Security market begins to consolidate

    The security market is beginning to consolidate and even large security vendors are starting to feel the squeeze, said Dennis Fisher, executive editor of In the past, mergers tended to happen amongst startups that would band together. But in 2007, with IBM purchasing Watchfire, HP acquiring SPI Dynamics and VMware snapping up Determina, Fisher prognosticates that security vendors are reeling because their market is consolidating as other vendors begin to offer security included with their product offerings. Microsoft Vista, for example, integrated antivirus, antispyware and other security features into the operating system, reducing the need for customers to turn to third-party vendors for security needs. Fisher also said that customers are starting to move security back to in-house IT departments because, with this consolidation, security becomes a day-to-day activity, instead of a specialized field. Service providers should take note. Whether or not customers stop needing third-party security support remains to be seen, but service providers should keep a close eye on this trend and take the temperature of their industry from time to time. 01/03

    Coming soon: 1-terabyte laptop

    As if portable computers don't hold enough sensitive data already, Hitachi Ltd. Is preparing to announce a 500 GB hard drive designed for laptops. The largest currently on the market is a 320 GB drive from Western Digital. The mondo drive will be available in February to manufacturers such as Asustek Computer in Taiwan, which announced it would put two of them in one monster laptop capable of holding a terabyte of data. Channel companies that sell to engineering or other companies that rely on huge data files may benefit from extra closet space. Security specialists whose job it is to prevent sensitive data from leaking out of a client's control won't be nearly as happy. 01/03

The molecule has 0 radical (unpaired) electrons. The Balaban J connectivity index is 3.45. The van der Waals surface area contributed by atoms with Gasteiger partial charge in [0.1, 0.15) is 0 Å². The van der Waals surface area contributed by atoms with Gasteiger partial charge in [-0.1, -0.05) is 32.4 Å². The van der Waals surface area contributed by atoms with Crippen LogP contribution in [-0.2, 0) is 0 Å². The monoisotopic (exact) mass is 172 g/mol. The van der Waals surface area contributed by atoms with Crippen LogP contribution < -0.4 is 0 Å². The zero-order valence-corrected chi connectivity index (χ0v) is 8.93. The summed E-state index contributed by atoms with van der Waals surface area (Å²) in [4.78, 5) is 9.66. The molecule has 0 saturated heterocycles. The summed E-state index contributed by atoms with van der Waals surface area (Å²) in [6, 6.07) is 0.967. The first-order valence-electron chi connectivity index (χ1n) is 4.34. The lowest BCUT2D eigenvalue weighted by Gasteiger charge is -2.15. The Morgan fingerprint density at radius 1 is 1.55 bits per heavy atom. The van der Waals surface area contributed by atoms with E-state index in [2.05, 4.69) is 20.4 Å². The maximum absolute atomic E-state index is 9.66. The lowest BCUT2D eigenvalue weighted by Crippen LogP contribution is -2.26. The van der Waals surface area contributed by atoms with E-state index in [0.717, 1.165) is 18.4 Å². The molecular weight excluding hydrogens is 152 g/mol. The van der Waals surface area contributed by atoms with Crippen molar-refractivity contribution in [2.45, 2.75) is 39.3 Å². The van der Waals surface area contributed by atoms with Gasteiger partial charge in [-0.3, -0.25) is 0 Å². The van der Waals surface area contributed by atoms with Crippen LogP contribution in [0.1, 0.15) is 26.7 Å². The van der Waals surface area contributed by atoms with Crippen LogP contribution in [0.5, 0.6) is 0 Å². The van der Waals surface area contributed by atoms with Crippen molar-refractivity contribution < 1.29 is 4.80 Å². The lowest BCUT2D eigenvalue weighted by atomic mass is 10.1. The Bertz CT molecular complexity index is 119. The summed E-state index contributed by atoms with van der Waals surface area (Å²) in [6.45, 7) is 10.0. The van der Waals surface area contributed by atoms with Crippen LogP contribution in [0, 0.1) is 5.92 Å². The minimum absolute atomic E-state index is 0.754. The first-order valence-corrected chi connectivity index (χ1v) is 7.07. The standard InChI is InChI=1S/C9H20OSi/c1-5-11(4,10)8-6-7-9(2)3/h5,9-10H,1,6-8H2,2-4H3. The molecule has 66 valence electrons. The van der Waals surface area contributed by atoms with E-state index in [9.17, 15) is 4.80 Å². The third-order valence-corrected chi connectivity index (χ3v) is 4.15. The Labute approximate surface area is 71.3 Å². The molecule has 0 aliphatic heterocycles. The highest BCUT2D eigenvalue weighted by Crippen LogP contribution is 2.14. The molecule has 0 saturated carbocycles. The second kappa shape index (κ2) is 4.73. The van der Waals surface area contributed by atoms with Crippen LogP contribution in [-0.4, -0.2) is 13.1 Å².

RealPlayer exploit code detected

    RealPlayer 11 build was discovered to have a flaw that hackers can use to exploit user machines, warned the United States Computer Emergency Readiness Team (US-CERT). Evgeny Legerov, founder of Russian-based security firm Gleg, discovered the code, and Gleg recently posted a flash demonstration of the code at work. Service providers who help secure customer networks should be aware of this flaw and take actions to close the vulnerability, or at least warn customers of the potential to be exploited. 01/03

    IBM gets Web 2.0 storage religion

    Facing a grid storage challenge from rival EMC, IBM is joining the so-called Web 2.0 storage business with its acquisition of Israeli storage firm XIV Ltd. According to, the acquisition adds quick-scaling, next-generation SAN capabilities for digital media and Web-based applications to IBM's existing storage portfolio. EMC will roll out its own Web 2.0 offering early this year, and the channel will be waiting for the dust to settle before deciding which products to add to their respective line cards. 01/03